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A ‘supermoon’ is about to make its closest approach to Earth of 2022. Here’s what to know.

This week the moon will be a mere 222,089 miles from Earth, and will look close enough to touch when it rises.

A commercial  airliner in front of the rising moon, as seen from Center City Monday night.
A commercial airliner in front of the rising moon, as seen from Center City Monday night.Read moreSTEVEN M. FALK / Staff Photographer

The moon is about to make its closest approach to the Earth of 2022, and should you be facing southeast when it rises around 9 p.m. Wednesday with an unobstructed view, you might have the sensation that you’re about to have a close encounter with a spectacularly rising, outsize extraterrestrial body.

“The horizon effect is pretty neat,” says Karen Masters, a professor of astronomy and astrophysics at Haverford College. And it is a grand illusion that remains something of a scientific head-scratcher.

This won’t be your last chance to see this phenomenon, but this month’s rendition has an extra flash of drama in that on Wednesday it will be a particularly special “supermoon.” What exactly does that mean?

Probably less than the name implies, say Masters and other astronomers. The moon will indeed appear brighter than usual — significantly brighter than the weakest moon of the year — but the difference in visual size is likely to elude the observer.

Regardless, they say, the term has value: It is a boon to drawing attention to a mass of metal, dust, and rock that has profound effects on Earth’s weather and waters and the human imagination.

What is a ‘supermoon’?

Minted by an astrologer in 1979, the term has no technical definition. It is widely used in the astronomical community to describe those full moons that coincide with the moon’s nearest approaches to Earth.

The moon’s distance from Earth varies by 25,000 miles or so in roughly four-week cycles, with subtle distance differences cycle to cycle.

» READ MORE: Space tourism is taking off. Could the moon someday rival Avalon?

This time around, it will come within 223,000 miles of Earth, the closest approach of the year. That moment occurs at 5:06 a.m. Wednesday, and the moon will reach fullness about 9½ hours later.

What will we see?

The moon will appear about 14% larger than it would when it’s farthest from Earth, about 250,000 miles away. You likely won’t need moon-glasses, but it will beam its reflective sunlight 30% more brightly, Masters said.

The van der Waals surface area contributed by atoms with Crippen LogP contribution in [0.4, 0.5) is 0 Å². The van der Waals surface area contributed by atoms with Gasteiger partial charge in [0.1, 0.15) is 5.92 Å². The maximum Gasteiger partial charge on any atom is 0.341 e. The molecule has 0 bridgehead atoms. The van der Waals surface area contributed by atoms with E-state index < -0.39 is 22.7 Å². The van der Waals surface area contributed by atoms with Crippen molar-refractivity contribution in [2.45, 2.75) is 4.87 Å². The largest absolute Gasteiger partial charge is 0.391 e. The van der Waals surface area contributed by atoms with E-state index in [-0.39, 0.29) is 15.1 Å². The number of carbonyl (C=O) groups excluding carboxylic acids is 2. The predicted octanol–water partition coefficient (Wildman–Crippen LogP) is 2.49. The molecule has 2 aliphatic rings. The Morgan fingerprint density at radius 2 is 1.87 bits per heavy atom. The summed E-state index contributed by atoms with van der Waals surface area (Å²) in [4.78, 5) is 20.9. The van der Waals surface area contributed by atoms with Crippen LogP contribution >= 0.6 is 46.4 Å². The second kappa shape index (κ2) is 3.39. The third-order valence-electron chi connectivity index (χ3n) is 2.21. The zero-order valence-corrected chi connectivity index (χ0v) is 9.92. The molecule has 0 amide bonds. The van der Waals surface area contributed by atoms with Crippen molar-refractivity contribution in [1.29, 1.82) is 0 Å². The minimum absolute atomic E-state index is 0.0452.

Magical mystery

The visual difference in the moon’s size when it rises will be dramatically evident. It also will be an illusion tied to our neurological wiring. Various theories have been offered to explain it, but as NASA says, “There’s still not a satisfying scientific explanation for exactly why we see it.”

All we know for certain is that it keeps happening, and not just during supermoons.

“Any moon looks amazing and big and beautiful if you catch it just as it’s rising on the full moon night,” says Masters.

Why wait?

Although the moon won’t reach that 100% moment until 2:38 p.m. Wednesday, it will be ever-so-close Monday at 92% fullness, and Tuesday, 97%. Plus it will be brightening the skies earlier. It comes up at 9:02 p.m. Wednesday. It will still be close to full Thursday, but rising later.


We watch that mystical yellow and orange transformed into a white glow as the moon dominates the sky. But in real life, the entire moon is covered by a rubble pile of charcoal-gray, powdery dust that would gag a billion dust-busters.


Our atmosphere converts space debris to cosmic fireflies that we call meteor showers. Scientists believe the moon had a rough birth, formed from a chunk of Earth broken off during a collision with a Mars-size object maybe four billion years ago. Ever since, the defenseless moon has been pounded and pockmarked by asteroids and assorted space rocks. If the moon were boxing with the universe, the fight would have been stopped billions of year ago.

The dark side

The “dark side” of the moon is an Earth-centric concept. The moon gets sun all around. We just get to see only the same lighted side.

The weather

It’s not especially pleasant up there. Temperatures range from minus-414 to plus-253 degrees Fahrenheit. At least you don’t need an umbrella.

» READ MORE: Climate change as a factor in Jersey Shore flooding, and the moon doesn't help.

Speaking of the weather

Don’t be surprised to see nuisance coastal flood advisories this week. The moon’s effects on tides and flooding are well-known, but they are especially potent during a full moon occurring near perigee because not only is the moon that much closer to Earth, it is aligned directly with the sun, giving the tides an extra gravitational tug.

» READ MORE: The moon was a big player in the devastating 1962 Ash Wednesday storm

The moon is a sizable force, being nearly a third of the width of Earth. For comparison, NASA says to think of the Earth as a “nickel” and the moon as a “coffee bean.” (Efforts to locate a moon-shaped coffee been were unsuccessful.)

Researchers say the moon’s presence has helped stabilize Earth’s tilt on its axis toward the sun, thus protecting the rhythm of our seasons.

See it while it lasts

The moon is slowly moving away from Earth, getting about an inch farther away each year, or a mile every 63,360 years. So let’s enjoy it while we can.

Just call me ‘moon’

We’ve always called it just plain “moon” because it was named ages before Galileo discovered other moons in the solar system, in 1610.

Can we call you ‘supermoon’?

Sure, agree both the Franklin Institute’s Derrick Pitts and Karen Masters.

“Looking at the full moon in any month is nice to do,” said Masters. “If it takes a supermoon to get it into the minds of people to look up at the moon, I’m OK with it!”